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I am using the 'digest' copy method for all file copy promises, because of the way we package and deploy software, I cant rely on mtime for the criteria for updating files. For various reasons, I am not employing the client-server approach with a central configuration server: rather we package and deploy our entire configuration module to each server, so from cf-engine's perspective, the source and target are local on the server it is running.

The problem I am having with this approach is that the source will always update the target when they differ - which is what I want most of the time, usually because the source has been updated.

However, like many other cfengine users, we are running an operational environment, where occasionally emergency fixes have to be applied immediately - meaning we don't have time to rebuild and redeploy a configuration module, and the fix will often be applied by deploying a tarball with specific changes. Of course this is problematic if cf-engine comes along 5 mintues later and reverts the changes.

What we would like is to be able to make small, incremental changes to our servers, without them being reverted, until the next deployment cycle at which time the new source files would be copied. We do not consider random file corruption or mistaken changes to involve enough risk to warrant having cfengine constantly revert deployments to their source copy - the ability to deploy emergency fixes and have them stay that way until the next deployment would be of much greater value and utility.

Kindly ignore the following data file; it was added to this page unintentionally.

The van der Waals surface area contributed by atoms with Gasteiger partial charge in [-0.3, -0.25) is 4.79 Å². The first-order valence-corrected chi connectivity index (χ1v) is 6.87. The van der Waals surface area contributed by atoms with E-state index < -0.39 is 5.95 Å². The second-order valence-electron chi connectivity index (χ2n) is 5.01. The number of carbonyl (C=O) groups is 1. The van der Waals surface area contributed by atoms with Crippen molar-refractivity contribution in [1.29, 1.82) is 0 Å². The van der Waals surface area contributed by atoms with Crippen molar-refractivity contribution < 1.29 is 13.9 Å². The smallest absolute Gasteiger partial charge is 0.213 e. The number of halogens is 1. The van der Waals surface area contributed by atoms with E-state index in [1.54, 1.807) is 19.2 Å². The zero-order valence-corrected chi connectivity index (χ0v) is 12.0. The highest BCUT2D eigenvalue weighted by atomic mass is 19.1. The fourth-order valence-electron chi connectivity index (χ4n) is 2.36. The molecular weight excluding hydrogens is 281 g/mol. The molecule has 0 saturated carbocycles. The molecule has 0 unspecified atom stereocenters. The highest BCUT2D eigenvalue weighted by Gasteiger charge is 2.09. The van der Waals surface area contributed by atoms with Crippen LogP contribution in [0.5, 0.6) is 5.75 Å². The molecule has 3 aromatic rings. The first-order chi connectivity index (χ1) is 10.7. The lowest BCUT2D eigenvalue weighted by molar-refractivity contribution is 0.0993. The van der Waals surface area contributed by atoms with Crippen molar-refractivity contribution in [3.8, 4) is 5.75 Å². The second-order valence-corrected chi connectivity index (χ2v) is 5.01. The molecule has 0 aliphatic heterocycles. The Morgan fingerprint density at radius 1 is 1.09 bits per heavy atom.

So, after all that, my question is this: is cf-engine capable of detecting whether it was the source or target that changed when the files differ, and if so, is their a way to use the 'digest' copy method but only if the source side changed? I am very open to other ideas and approaches as-well, as I am still quite new to this whole configuration management thing.

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2 Answers

The only way to know if it was source or target that changed is to use a time stamp, which cfengine does nicely. Maybe you are overthinking this. In general I think either you let cfengine manage or you do it by hand. Looking for a middle way lacks discipline and you will soon end up making a mistake. I would just go with the automation.

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Why not put your configuration in version control, updating it instead of overwriting? Instead of copyfiles,

hg pull -u

or

svn update

The revision control tool will handle local changes for you until you get a chance to commit and push them back to the central repository.

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